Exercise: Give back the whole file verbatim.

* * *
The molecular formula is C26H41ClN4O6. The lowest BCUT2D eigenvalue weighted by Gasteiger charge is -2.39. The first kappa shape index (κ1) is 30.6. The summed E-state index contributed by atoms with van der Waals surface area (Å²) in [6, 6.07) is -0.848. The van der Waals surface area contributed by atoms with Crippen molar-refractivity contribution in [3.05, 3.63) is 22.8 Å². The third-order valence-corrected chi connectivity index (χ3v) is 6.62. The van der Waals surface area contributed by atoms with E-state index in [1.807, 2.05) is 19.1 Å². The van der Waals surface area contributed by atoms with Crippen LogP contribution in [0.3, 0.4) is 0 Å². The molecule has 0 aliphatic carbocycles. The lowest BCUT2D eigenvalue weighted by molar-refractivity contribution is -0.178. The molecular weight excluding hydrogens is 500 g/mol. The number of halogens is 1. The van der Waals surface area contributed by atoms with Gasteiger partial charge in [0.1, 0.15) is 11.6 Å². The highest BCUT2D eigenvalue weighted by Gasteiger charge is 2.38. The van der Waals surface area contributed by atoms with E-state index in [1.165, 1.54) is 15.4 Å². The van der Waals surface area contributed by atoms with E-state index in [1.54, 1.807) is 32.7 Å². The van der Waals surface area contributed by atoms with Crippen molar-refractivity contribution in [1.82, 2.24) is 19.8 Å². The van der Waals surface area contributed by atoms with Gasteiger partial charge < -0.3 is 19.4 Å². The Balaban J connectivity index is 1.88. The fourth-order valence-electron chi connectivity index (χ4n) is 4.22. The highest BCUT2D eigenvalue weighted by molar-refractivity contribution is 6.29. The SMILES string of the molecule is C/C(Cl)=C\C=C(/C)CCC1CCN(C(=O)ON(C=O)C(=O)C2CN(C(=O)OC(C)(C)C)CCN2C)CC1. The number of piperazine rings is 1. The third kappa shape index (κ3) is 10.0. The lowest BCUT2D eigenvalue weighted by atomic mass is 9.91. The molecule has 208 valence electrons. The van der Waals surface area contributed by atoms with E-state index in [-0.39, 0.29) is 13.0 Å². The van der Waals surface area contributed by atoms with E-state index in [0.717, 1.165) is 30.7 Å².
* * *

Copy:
The molecular formula is C26H41ClN4O6. The lowest BCUT2D eigenvalue weighted by Gasteiger charge is -2.39. The first kappa shape index (κ1) is 30.6. The summed E-state index contributed by atoms with van der Waals surface area (Å²) in [6, 6.07) is -0.848. The van der Waals surface area contributed by atoms with Crippen molar-refractivity contribution in [3.05, 3.63) is 22.8 Å². The third-order valence-corrected chi connectivity index (χ3v) is 6.62. The van der Waals surface area contributed by atoms with E-state index in [1.807, 2.05) is 19.1 Å². The van der Waals surface area contributed by atoms with Crippen LogP contribution in [0.3, 0.4) is 0 Å². The molecule has 0 aliphatic carbocycles. The lowest BCUT2D eigenvalue weighted by molar-refractivity contribution is -0.178. The molecular weight excluding hydrogens is 500 g/mol. The number of halogens is 1. The van der Waals surface area contributed by atoms with Gasteiger partial charge in [0.1, 0.15) is 11.6 Å². The highest BCUT2D eigenvalue weighted by Gasteiger charge is 2.38. The van der Waals surface area contributed by atoms with E-state index in [1.165, 1.54) is 15.4 Å². The van der Waals surface area contributed by atoms with E-state index in [1.54, 1.807) is 32.7 Å². The van der Waals surface area contributed by atoms with Crippen molar-refractivity contribution in [1.82, 2.24) is 19.8 Å². The van der Waals surface area contributed by atoms with Gasteiger partial charge < -0.3 is 19.4 Å². The Balaban J connectivity index is 1.88. The fourth-order valence-electron chi connectivity index (χ4n) is 4.22. The highest BCUT2D eigenvalue weighted by molar-refractivity contribution is 6.29. The SMILES string of the molecule is C/C(Cl)=C\C=C(/C)CCC1CCN(C(=O)ON(C=O)C(=O)C2CN(C(=O)OC(C)(C)C)CCN2C)CC1. The number of piperazine rings is 1. The third kappa shape index (κ3) is 10.0. The lowest BCUT2D eigenvalue weighted by atomic mass is 9.91. The molecule has 208 valence electrons. The van der Waals surface area contributed by atoms with E-state index in [-0.39, 0.29) is 13.0 Å². The van der Waals surface area contributed by atoms with E-state index in [0.717, 1.165) is 30.7 Å².